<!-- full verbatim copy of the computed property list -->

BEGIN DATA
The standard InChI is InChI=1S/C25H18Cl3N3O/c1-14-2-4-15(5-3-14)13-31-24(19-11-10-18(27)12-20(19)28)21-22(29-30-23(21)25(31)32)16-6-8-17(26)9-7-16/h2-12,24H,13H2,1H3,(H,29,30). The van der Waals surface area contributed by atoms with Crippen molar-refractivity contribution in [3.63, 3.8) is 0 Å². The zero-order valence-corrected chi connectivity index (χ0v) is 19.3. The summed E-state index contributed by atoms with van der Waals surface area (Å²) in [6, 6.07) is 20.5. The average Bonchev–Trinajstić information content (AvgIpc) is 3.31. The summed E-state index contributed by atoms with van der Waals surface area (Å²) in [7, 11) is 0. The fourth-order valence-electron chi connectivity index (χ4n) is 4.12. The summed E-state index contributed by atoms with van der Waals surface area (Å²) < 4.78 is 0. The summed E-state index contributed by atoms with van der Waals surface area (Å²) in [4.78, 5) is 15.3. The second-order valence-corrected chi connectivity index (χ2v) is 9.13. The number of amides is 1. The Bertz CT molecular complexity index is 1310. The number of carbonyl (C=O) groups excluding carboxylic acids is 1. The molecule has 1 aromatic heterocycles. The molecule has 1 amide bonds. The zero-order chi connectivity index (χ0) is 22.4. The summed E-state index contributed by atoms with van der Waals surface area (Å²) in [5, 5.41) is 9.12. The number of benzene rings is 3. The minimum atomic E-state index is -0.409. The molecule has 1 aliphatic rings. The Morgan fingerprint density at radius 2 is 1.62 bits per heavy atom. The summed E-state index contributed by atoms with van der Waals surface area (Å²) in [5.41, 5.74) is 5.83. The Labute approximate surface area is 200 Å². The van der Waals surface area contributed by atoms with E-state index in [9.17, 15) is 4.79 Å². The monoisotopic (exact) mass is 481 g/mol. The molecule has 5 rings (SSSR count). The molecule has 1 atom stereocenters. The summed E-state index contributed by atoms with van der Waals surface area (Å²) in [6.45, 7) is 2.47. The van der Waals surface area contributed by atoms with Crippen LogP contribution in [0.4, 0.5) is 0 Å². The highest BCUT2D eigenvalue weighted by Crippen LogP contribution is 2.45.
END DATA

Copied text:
The standard InChI is InChI=1S/C25H18Cl3N3O/c1-14-2-4-15(5-3-14)13-31-24(19-11-10-18(27)12-20(19)28)21-22(29-30-23(21)25(31)32)16-6-8-17(26)9-7-16/h2-12,24H,13H2,1H3,(H,29,30). The van der Waals surface area contributed by atoms with Crippen molar-refractivity contribution in [3.63, 3.8) is 0 Å². The zero-order valence-corrected chi connectivity index (χ0v) is 19.3. The summed E-state index contributed by atoms with van der Waals surface area (Å²) in [6, 6.07) is 20.5. The average Bonchev–Trinajstić information content (AvgIpc) is 3.31. The summed E-state index contributed by atoms with van der Waals surface area (Å²) in [7, 11) is 0. The fourth-order valence-electron chi connectivity index (χ4n) is 4.12. The summed E-state index contributed by atoms with van der Waals surface area (Å²) < 4.78 is 0. The summed E-state index contributed by atoms with van der Waals surface area (Å²) in [4.78, 5) is 15.3. The second-order valence-corrected chi connectivity index (χ2v) is 9.13. The number of amides is 1. The Bertz CT molecular complexity index is 1310. The number of carbonyl (C=O) groups excluding carboxylic acids is 1. The molecule has 1 aromatic heterocycles. The molecule has 1 amide bonds. The zero-order chi connectivity index (χ0) is 22.4. The summed E-state index contributed by atoms with van der Waals surface area (Å²) in [5, 5.41) is 9.12. The number of benzene rings is 3. The minimum atomic E-state index is -0.409. The molecule has 1 aliphatic rings. The Morgan fingerprint density at radius 2 is 1.62 bits per heavy atom. The summed E-state index contributed by atoms with van der Waals surface area (Å²) in [5.41, 5.74) is 5.83. The Labute approximate surface area is 200 Å². The van der Waals surface area contributed by atoms with E-state index in [9.17, 15) is 4.79 Å². The monoisotopic (exact) mass is 481 g/mol. The molecule has 5 rings (SSSR count). The molecule has 1 atom stereocenters. The summed E-state index contributed by atoms with van der Waals surface area (Å²) in [6.45, 7) is 2.47. The van der Waals surface area contributed by atoms with Crippen LogP contribution in [0.4, 0.5) is 0 Å². The highest BCUT2D eigenvalue weighted by Crippen LogP contribution is 2.45.